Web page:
NASA Launches Space Radiation Challenge for Students

Artist's rendering of the Multi-Purpose Crew Vehicle on a deep space mission. (NASA)

The danger of space radiation is one of the biggest obstacles to the manned exploration of deep space, and NASA is hoping today's kids can help overcome it.

NASA has launched an exploration design challenge asking K-12 students around the world to help protect astronauts and spacecraft hardware from the high levels of space radiation they will experience beyond Earth's protective magnetosphere, the agency announced today (March 11).

"America's next step in human space exploration is an ambitious one and will require new technologies, including ways to keep our astronauts safe from the effects of deep-space radiation," NASA chief Charles Bolden said in a statement. "That is the focus of this challenge, and we are excited students will be helping us solve that problem."

Kids in elementary and middle school will recommend materials that could be used as astronaut-protecting shielding on NASA's Orion deep space capsule, which is currently in development. High schoolers will be tasked with actually designing shielding that protects an Orion sensor from space radiation; the winning design will ride to space on an Orion test flight in 2014, officials said. [Photos: NASA's Orion Space Capsule]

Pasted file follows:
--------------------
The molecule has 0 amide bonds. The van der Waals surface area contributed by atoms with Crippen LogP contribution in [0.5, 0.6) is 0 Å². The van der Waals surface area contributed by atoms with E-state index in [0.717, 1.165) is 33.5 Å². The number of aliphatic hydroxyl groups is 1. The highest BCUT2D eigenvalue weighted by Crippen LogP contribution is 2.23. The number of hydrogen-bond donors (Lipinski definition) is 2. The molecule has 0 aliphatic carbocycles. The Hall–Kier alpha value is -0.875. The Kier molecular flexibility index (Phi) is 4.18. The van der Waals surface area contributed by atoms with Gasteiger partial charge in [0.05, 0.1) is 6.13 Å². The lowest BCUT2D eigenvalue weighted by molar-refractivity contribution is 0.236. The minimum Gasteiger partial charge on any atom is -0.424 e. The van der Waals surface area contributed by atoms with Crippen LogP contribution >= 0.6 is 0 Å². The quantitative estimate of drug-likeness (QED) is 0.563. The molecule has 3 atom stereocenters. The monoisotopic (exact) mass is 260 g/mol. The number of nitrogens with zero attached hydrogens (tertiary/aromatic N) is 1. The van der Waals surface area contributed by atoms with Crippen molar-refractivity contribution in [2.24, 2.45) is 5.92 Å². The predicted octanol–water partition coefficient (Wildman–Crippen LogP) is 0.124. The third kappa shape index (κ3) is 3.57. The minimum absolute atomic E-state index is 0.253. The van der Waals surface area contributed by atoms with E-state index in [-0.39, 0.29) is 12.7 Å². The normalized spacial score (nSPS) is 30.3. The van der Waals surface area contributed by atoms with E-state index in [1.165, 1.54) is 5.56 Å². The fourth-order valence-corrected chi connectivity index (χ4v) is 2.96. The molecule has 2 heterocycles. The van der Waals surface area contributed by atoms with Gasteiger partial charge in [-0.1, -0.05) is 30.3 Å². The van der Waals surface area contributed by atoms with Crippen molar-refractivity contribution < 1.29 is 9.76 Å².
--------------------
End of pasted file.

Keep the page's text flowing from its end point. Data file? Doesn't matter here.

The student challenge — which is a joint effort involving NASA, aerospace firm Lockheed Martin and the National Institute of Aerospace — aims to get kids excited about science, technology, engineering and math.

"Space exploration has inspired and fascinated young people for generations, and the Exploration Design Challenge is a unique way to capture and engage the imaginations of tomorrow's engineers and scientists," Lockheed Martin CEO and president Marillyn Hewson said in a statement.

NASA is gearing up to send people farther from Earth than they've ever gone before. In 2010, President Barack Obama directed the agency to get astronauts to a near-Earth asteroid by 2025, then on to the vicinity of Mars by the mid-2030s.

They will get there using Orion and NASA's huge Space Launch System (SLS) rocket. The pair are slated to fly together for the first time in 2017, with SLS launching Orion on an unmanned flight around the moon.

Orion will reach space before then, however, blasting to Earth orbit atop a United Launch Alliance Delta 4 heavy rocket in 2014 on an unmanned mission called Exploration Flight Test 1.

"Exploration Flight Test 1 is set to launch next year, so participating in this challenge will give the students a real sense of being part of the NASA team," NASA associate administrator for education Leland Melvin said in a statement. "They will be able to chart Orion's progress as it moves closer to the test launch. That's important because these students represent our future scientists, engineers and explorers."

To learn more about the Exploration Design Challenge, visit:

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